Introduction to the Exhibition

Welcome to our exhibition, The Bible as Book: From the Dead Sea Scrolls to Gideon’s Bibles, in which we, as students of Dr. Kerry Boeye’s eponymously titled art-history class, display and discuss bibles from the Archives of Loyola-Notre Dame Library in Baltimore, Maryland. Most of the Bibles presented here come from the library of Henry J. Knott (1906–95), a successful Baltimore businessman who was both an avid collector and private philanthropist. These bibles span a vast array of origins: some were created in the Netherlands and Italy, while others most likely never left Baltimore. All are at least a century old, with one example from approximately seven hundred years ago.

Regardless of personal theology, most people bring their own preconceptions about the material form of the Bible to their understanding of the sacred text. What is a Bible?  The word “Bible” comes from the Greek for “the books.” In our twenty-first century society we are accustomed to holding the Bible in our hands without much effort.  While many of the Bibles in this collection are pandects, or “complete Bibles,” in which the entire text of the Bible is contained in a single portable volume, this was not always the case.  In his text The Book: A History of the Bible, Christopher De Hamel notes that the format of the Bible as a single text did not emerge until approximately the thirteenth century.  Before this time period, it was not unusual for a Bible to consist of ten or more separate volumes.  

Our concept of Bibles may include thin, tissue-like pages of paper covered in tiny text.  Again, it required many centuries for the Bible to assume this appearance. Before the advent of paper, parchment, made from specially treated animal hide, served as the writing surface in books.  The physical size of Bibles has also altered over time as many Bibles were once enormous, multi-volume works.  For example, the incredible length and breadth of the Léon Bible from the early Middle Ages would have required, according to De Hamel, the hides of approximately 155 calves or sheep.  The thickness and weight of parchment exceeds that of paper, greatly decreasing the portability of the Bible.  Even the style of text of the Bible has changed over the course of time, as Bibles were once manuscripts, hand-written and illuminated by monks, and, later, professional scribes and artists, until Johannes Gutenberg invented the moveable type in the 1450s.  As one can imagine, the process of copying the entire text of the Bible was time-consuming and transcriptional errors were common.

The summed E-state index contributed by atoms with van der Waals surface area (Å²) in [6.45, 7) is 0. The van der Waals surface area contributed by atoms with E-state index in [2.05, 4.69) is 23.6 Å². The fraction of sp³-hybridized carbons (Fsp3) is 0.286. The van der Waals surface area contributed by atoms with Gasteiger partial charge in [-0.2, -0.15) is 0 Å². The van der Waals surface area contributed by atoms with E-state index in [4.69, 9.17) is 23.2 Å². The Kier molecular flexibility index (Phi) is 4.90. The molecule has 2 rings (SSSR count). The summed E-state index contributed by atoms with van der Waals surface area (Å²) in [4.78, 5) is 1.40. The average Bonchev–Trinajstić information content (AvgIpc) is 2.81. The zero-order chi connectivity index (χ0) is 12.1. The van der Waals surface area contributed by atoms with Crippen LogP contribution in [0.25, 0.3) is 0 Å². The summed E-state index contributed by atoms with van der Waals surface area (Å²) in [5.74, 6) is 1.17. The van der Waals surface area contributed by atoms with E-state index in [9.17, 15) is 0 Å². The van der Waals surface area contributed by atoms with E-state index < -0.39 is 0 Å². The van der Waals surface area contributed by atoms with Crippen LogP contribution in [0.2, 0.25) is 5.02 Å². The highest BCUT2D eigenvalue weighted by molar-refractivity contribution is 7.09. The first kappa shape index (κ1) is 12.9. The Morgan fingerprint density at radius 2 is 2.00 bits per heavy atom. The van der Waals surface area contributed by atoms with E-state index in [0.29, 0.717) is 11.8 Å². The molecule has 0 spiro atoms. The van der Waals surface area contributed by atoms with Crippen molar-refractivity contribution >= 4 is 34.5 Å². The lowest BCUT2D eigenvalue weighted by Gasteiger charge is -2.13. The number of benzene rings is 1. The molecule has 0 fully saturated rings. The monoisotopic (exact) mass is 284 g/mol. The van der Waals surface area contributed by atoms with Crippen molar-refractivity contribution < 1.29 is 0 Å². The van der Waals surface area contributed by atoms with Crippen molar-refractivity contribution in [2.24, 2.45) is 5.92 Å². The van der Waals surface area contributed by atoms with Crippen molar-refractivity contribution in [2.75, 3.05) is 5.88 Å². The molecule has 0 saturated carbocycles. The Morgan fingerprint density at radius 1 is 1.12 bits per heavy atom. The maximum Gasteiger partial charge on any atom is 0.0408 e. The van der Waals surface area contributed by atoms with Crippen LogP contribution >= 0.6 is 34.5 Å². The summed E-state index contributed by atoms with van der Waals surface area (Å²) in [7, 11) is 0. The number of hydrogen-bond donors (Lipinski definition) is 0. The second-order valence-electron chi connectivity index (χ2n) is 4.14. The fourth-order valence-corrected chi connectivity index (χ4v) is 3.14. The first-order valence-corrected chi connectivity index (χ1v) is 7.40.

Tracing the personal histories behind these bibles in addition to their larger historical frameworks can also prove illuminating.  In examining the Bible from the viewpoint of material object, one can appreciate its complexity, and the many centuries required for it to evolve into the physical book we recognize today.  Applying this perspective can reveal the sentimental value that Bibles, like many in this exhibition, can possess.  This concept of Bible as personal possession is epitomized by family Bibles of the Victorian Era. In her book chapter “The Bible in the Victorian Home,” Colleen McDannell discusses the inclusion of pages in this time period for families to record important events such as marriages, births, and deaths.  As such, the synthesis of these personal events in the very pages of a Bible bolstered its status as family heirloom in addition to its status as a sacred text.